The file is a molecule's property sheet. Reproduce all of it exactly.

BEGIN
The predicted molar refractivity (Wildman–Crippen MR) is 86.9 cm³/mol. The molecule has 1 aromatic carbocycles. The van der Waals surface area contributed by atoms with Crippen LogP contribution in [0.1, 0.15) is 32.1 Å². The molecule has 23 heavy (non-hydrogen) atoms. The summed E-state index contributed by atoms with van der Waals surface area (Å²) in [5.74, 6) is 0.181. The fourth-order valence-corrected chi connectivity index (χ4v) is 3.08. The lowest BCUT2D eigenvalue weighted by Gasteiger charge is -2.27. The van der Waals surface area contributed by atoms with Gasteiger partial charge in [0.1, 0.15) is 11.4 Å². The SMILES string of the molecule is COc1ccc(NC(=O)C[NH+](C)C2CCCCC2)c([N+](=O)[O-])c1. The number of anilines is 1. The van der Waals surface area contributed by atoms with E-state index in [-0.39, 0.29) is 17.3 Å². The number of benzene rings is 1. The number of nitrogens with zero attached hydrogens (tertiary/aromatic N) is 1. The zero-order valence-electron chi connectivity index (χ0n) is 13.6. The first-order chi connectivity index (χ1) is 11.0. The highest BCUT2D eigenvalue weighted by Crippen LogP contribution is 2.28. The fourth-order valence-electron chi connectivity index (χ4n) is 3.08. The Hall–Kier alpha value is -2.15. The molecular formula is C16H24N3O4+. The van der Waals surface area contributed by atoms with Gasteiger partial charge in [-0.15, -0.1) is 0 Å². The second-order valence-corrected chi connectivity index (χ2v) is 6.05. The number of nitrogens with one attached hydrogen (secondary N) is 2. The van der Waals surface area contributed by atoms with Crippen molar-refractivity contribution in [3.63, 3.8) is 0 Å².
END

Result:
The predicted molar refractivity (Wildman–Crippen MR) is 86.9 cm³/mol. The molecule has 1 aromatic carbocycles. The van der Waals surface area contributed by atoms with Crippen LogP contribution in [0.1, 0.15) is 32.1 Å². The molecule has 23 heavy (non-hydrogen) atoms. The summed E-state index contributed by atoms with van der Waals surface area (Å²) in [5.74, 6) is 0.181. The fourth-order valence-corrected chi connectivity index (χ4v) is 3.08. The lowest BCUT2D eigenvalue weighted by Gasteiger charge is -2.27. The van der Waals surface area contributed by atoms with Gasteiger partial charge in [0.1, 0.15) is 11.4 Å². The SMILES string of the molecule is COc1ccc(NC(=O)C[NH+](C)C2CCCCC2)c([N+](=O)[O-])c1. The number of anilines is 1. The van der Waals surface area contributed by atoms with E-state index in [-0.39, 0.29) is 17.3 Å². The number of benzene rings is 1. The number of nitrogens with zero attached hydrogens (tertiary/aromatic N) is 1. The zero-order valence-electron chi connectivity index (χ0n) is 13.6. The first-order chi connectivity index (χ1) is 11.0. The highest BCUT2D eigenvalue weighted by Crippen LogP contribution is 2.28. The fourth-order valence-electron chi connectivity index (χ4n) is 3.08. The Hall–Kier alpha value is -2.15. The molecular formula is C16H24N3O4+. The van der Waals surface area contributed by atoms with Gasteiger partial charge in [-0.15, -0.1) is 0 Å². The second-order valence-corrected chi connectivity index (χ2v) is 6.05. The number of nitrogens with one attached hydrogen (secondary N) is 2. The van der Waals surface area contributed by atoms with Crippen molar-refractivity contribution in [3.63, 3.8) is 0 Å².